So I think there’s a lot of things going to be continued from where we are now. I certainly hope that’s the case. I hear such wonderful stories about people reaching out with altruistic intent and I think that’s just the way we need to go. But you also hear the stories of individuals vying for advantage. And so my hope is that those will not be the ones who will continue to influence our consciousness as humanity.

Mark Feffer: You work for ADP, obviously, your customers are employers and they make certain demands on you. What new demands do you think you’re going to start to hear? Are the priorities going to shift among what employers expect out of their technology solutions?

Martha Bird: Well, I think this whole… To carry on, on the mobile trajectory is going to be key, right? Because that’s all part of the story, about remote. I think too that there’s going to be… I think there’s going to be, at least for ADP and for those in our industry, there is an expectation that we stay completely agile when it comes to major legislative activities related to the COVID-19. And one of the things that I’m aware of is that indeed we are actually keeping up with these things. And that’s no small matter when you think of all the municipalities, jurisdictions, state and federal level legislation to be able to do that and to be able to provide our clients with security of knowing that we are the most up to date on those matters.

So, that’s about speed, right? And it’s about being able to do things pretty quickly. Things that would normally take months or maybe even years to implement, you’re talking weeks now to turn that around. So I think probably this expectation around speed will continue across a lot of industries.

The other thing too, Mark, that I think is really interesting is this collaboration that’s going on between corporations in order to get things done. So, I think about the ventilator situation where there’s just a dire need for those and the largest producer of ventilators is partnering with GM or with Ford in order to switch the production lines in order to make ventilator and doing open source sharing of designs. I’m hoping, personally, that that will become not simply a response to an extremis, but something that maybe could be continued once this settles down a little bit.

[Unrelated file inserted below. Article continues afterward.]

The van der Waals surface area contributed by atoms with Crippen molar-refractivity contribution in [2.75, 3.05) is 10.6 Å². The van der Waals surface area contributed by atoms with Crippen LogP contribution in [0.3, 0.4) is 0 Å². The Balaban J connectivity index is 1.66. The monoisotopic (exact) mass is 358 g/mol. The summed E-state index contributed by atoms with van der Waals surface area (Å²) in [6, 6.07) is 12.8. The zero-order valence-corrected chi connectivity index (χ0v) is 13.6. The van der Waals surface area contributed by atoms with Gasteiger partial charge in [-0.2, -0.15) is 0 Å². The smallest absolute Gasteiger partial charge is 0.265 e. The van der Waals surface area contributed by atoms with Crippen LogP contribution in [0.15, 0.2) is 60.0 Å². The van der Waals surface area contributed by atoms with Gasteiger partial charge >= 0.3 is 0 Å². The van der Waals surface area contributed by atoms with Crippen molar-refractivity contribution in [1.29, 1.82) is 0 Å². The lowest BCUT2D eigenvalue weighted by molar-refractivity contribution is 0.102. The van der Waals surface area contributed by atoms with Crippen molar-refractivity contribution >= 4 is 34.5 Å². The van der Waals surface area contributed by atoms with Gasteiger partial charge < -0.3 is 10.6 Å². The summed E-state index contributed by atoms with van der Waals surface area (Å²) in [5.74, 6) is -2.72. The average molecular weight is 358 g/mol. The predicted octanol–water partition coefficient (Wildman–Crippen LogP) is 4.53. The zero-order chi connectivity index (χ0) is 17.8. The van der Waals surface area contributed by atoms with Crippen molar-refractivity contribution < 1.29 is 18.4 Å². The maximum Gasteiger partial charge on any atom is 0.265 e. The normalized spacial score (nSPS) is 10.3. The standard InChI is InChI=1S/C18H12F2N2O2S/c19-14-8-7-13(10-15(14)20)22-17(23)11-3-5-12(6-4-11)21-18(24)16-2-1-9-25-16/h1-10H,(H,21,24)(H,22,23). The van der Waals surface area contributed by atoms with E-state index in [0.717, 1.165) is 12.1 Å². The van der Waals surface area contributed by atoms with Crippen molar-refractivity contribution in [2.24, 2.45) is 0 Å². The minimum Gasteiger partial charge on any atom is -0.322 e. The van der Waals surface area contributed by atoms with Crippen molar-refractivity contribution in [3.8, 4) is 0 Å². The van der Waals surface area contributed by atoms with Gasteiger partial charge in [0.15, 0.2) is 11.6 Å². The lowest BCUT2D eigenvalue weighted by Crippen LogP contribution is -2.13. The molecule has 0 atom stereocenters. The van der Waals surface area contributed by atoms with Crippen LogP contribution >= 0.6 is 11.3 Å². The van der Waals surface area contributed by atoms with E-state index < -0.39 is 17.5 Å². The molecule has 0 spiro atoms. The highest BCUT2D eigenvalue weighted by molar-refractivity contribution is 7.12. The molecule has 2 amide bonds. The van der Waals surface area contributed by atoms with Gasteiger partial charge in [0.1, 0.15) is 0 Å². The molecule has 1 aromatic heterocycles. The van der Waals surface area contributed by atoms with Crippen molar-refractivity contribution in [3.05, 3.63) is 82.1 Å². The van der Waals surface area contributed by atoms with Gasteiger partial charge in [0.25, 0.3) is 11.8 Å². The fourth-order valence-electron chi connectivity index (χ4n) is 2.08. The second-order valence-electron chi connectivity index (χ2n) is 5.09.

Mark Feffer: My last question is, what is the biggest single dramatic change you expect to see in the workplace after the dust has settled?

Martha Bird: There’s so many things. I guess for me, because I’m an anthropologist, I’m thinking really about the way that we interact with our fellows. I hope that if nothing else this allows us to reset ourselves and to understand that it’s incredibly important to exercise respect, honesty, a decency and kindness, that we are all actually part of the family of humans here, and that everything is connected. And I think that wouldn’t be a bad takeaway, in my view, if people could come to terms with embracing that. And unfortunately it takes something as dire as this situation, but to me that would be a positive outcome.

Mark Feffer: Martha, thank you.

Martha Bird: Thanks, Mark.

Mark Feffer: Martha Bird is a business anthropologist at ADP’s innovation lab. And this has been PeopleTech from the HCM echnology report. To keep up with HR technology, visit the HCM Technology report every day. We’re the most trusted source of news in the HR tech industry. Find us at www.hcmtechnologyreport.com. I’m Mark Feffer.

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In New York City's Broadway District, a brightly lit, Richard Rogers Theatre marquee displays "Hamilton: An American Musical"

“Becoming” at ADP, one experiment at a time.

Tech & Innovation Blog